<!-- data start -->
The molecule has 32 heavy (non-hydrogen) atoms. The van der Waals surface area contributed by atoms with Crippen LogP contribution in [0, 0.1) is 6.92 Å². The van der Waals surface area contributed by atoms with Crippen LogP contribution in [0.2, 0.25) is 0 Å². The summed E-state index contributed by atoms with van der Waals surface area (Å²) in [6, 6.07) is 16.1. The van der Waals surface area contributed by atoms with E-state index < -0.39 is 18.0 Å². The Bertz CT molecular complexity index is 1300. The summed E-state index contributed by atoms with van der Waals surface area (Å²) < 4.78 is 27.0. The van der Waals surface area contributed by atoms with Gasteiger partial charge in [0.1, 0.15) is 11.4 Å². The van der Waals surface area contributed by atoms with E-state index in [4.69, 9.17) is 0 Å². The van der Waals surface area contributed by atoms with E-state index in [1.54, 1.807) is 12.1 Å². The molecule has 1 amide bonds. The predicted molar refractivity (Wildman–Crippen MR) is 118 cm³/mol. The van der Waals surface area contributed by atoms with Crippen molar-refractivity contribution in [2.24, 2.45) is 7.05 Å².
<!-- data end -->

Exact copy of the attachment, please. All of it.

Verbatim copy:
The molecule has 32 heavy (non-hydrogen) atoms. The van der Waals surface area contributed by atoms with Crippen LogP contribution in [0, 0.1) is 6.92 Å². The van der Waals surface area contributed by atoms with Crippen LogP contribution in [0.2, 0.25) is 0 Å². The summed E-state index contributed by atoms with van der Waals surface area (Å²) in [6, 6.07) is 16.1. The van der Waals surface area contributed by atoms with E-state index < -0.39 is 18.0 Å². The Bertz CT molecular complexity index is 1300. The summed E-state index contributed by atoms with van der Waals surface area (Å²) < 4.78 is 27.0. The van der Waals surface area contributed by atoms with Gasteiger partial charge in [0.1, 0.15) is 11.4 Å². The van der Waals surface area contributed by atoms with E-state index in [4.69, 9.17) is 0 Å². The van der Waals surface area contributed by atoms with E-state index in [1.54, 1.807) is 12.1 Å². The molecule has 1 amide bonds. The predicted molar refractivity (Wildman–Crippen MR) is 118 cm³/mol. The van der Waals surface area contributed by atoms with Crippen molar-refractivity contribution in [2.24, 2.45) is 7.05 Å².